World this week
The US designation of the Houthi movement in Yemen as a terrorist organisation is likely to lead to a famine on a scale not seen for 40 years, the UN's most senior humanitarian official has said. Mark Lowcock, the director general of the United Nations Office for the Coordination of Humanitarian Affairs, called for the decision to be reversed, saying the cost of food was likely to rise by as much as 400%, way beyond the reach of many aid agencies.
The US secretary of state, Mike Pompeo, designated the Houthis, also known as Ansar Allah (Supporters of God), as a foreign terrorist organisation on Sunday, causing protests among NGOs worried that this would make it impossible for them to send food and other aid. In a speech to be given to the UN on Thursday, Lowcock, the first UN official to call for a reversal of the US designation, predicted a disaster, saying Yemeni commercial traders were already walking away from providing food because the risk was too high. About 70% of Yemenis live in areas controlled by the Houthis, making them especially vulnerable to the new US rules.
Earth's rising fever hit or neared record hot temperature levels in 2020, global weather groups reported. While NASA and a couple of other measurement groups said 2020 passed or essentially tied 2016 as the hottest year on record, more agencies, including the National Oceanic Atmospheric Administration, said last year came in a close second or third. The differences in rankings mostly turned on how scientists accounted for data gaps in the Arctic, which is warming faster than the rest of the globe.
NOAA said 2020 averaged 58.77 degrees (14.88 degrees Celsius), a few hundredths of a degree behind 2016. NASA saw 2020 as warmer than 2016 but so close they are essentially tied. The European Copernicus group also called it an essential tie for hottest year, with 2016 warmer by an insignificant fraction. Japan's weather agency put 2020 as warmer than 2016. The World Meteorological Organization, the British weather agency and Berkeley Earth's monitoring team had 2016 ahead.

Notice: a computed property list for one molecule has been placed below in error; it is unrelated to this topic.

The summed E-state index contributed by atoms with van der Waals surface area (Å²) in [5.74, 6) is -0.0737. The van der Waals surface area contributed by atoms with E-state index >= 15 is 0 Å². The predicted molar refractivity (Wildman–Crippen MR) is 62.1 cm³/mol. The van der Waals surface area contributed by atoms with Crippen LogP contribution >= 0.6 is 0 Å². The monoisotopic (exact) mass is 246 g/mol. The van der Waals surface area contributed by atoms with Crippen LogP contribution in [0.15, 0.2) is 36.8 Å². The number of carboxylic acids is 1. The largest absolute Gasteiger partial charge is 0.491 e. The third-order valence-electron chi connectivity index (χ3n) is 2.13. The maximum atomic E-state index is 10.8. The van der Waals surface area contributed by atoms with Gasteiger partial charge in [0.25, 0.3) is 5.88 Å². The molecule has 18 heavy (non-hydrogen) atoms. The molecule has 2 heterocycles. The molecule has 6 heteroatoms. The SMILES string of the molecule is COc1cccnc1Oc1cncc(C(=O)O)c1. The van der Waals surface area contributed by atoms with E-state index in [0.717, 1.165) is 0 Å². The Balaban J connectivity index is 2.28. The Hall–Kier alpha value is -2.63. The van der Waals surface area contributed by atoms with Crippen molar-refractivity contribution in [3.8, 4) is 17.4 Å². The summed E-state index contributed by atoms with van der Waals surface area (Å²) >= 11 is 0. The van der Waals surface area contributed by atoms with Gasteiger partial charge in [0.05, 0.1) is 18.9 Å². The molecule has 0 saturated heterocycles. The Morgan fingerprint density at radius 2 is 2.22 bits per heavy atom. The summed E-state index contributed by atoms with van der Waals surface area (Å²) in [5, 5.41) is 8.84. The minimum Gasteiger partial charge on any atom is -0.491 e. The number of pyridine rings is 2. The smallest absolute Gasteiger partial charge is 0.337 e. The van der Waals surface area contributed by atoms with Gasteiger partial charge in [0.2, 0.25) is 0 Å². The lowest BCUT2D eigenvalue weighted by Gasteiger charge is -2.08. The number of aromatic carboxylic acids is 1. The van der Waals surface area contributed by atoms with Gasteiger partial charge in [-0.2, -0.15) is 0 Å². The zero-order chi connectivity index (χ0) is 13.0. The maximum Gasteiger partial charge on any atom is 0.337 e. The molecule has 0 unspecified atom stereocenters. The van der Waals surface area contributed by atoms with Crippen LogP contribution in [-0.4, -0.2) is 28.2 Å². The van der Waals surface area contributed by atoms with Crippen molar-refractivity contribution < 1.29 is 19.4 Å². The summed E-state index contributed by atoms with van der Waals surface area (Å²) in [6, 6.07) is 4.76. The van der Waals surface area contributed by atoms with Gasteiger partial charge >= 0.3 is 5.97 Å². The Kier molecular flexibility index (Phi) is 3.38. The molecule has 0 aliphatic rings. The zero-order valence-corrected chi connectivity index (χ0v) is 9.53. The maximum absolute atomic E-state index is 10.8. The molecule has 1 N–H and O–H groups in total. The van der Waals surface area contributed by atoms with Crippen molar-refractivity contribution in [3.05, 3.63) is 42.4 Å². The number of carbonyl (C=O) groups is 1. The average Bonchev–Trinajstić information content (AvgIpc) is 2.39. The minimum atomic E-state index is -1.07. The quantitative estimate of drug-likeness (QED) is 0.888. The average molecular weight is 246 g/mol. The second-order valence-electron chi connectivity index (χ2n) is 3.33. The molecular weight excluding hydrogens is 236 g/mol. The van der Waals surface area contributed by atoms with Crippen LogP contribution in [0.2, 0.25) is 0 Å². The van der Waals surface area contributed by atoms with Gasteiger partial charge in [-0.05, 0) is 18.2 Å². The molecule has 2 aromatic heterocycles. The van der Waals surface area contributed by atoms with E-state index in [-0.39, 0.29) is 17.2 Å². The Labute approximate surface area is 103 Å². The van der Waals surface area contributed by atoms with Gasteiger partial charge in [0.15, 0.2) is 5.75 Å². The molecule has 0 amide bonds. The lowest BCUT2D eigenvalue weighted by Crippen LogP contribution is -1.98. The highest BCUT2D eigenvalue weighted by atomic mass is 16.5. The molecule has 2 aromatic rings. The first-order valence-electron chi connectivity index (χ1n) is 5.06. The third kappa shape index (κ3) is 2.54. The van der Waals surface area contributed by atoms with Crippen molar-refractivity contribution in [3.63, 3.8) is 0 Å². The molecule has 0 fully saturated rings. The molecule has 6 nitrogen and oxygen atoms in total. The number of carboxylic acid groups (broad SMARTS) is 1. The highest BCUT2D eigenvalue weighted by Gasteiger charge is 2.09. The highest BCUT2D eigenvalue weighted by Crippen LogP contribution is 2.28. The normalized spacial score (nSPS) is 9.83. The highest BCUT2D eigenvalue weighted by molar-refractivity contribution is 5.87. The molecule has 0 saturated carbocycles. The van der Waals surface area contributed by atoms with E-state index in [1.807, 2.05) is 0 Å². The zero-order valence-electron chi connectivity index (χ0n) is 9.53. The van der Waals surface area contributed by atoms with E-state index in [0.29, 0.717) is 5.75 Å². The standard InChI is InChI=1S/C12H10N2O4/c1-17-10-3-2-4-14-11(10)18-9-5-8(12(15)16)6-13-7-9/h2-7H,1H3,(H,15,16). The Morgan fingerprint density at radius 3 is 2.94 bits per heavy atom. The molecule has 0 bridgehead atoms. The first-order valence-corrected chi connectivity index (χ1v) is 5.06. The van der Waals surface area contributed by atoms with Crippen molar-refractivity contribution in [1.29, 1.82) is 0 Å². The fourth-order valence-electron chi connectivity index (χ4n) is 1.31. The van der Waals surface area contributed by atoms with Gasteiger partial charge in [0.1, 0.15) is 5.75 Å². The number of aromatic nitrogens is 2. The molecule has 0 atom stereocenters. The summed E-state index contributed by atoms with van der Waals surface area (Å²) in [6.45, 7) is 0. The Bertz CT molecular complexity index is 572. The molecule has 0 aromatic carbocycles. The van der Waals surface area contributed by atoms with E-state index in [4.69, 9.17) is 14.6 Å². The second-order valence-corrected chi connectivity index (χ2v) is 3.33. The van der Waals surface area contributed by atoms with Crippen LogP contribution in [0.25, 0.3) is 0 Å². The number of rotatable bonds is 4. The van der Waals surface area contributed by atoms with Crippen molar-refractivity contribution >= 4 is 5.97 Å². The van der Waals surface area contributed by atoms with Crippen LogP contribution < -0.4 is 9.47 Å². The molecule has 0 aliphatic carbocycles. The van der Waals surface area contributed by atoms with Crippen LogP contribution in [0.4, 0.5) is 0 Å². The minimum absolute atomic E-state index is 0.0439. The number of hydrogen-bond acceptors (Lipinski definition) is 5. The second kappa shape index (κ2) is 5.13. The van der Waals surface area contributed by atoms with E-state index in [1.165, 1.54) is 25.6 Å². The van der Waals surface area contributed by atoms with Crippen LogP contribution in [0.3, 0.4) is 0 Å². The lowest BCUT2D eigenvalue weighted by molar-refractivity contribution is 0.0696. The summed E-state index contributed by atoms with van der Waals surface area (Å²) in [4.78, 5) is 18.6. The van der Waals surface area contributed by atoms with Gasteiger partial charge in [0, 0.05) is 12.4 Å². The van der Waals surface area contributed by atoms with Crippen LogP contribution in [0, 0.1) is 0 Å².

A new investigation of the Flint water disaster led to charges against nine people, including former Michigan Gov. Rick Snyder and key members of his administration, who are accused of various crimes in a calamitous plan that contaminated the community with lead and contributed to a fatal outbreak of Legionnaires' disease, authorities said Thursday. Nearly seven years after the doomed decision to use the Flint River, pipes at more than 9,700 Flint homes have been replaced and water quality has greatly improved.
It's the second time that six of the nine people have faced charges; their previous cases were dropped in 2019 when a new prosecution team took over. Snyder is the biggest new name in the bunch, though his alleged crimes are not as serious as others: two misdemeanour counts of wilful neglect of duty.
President-elect Joe Biden unveiled a $1.9tn (£1.4tn) stimulus plan for the coronavirus-sapped US economy before he takes office next week. If passed by Congress, it would include $1tn for households, with direct payments of $1,400 to all Americans. The relief proposal includes $415bn to bolster the Covid-19 vaccine rollout and $440bn for small businesses. Biden, a Democrat, has promised to beat the virus that has so far killed more than 385,000 people in the US.
In a primetime speech on Thursday night from his home town of Wilmington, Delaware he said: "It's not hard to see that we're in the middle of a once-in-several-generations economic crisis with a once-in-several-generations public health crisis. A crisis of deep human suffering is in plain sight and there's no time to waste. We have to act and we have to act now."
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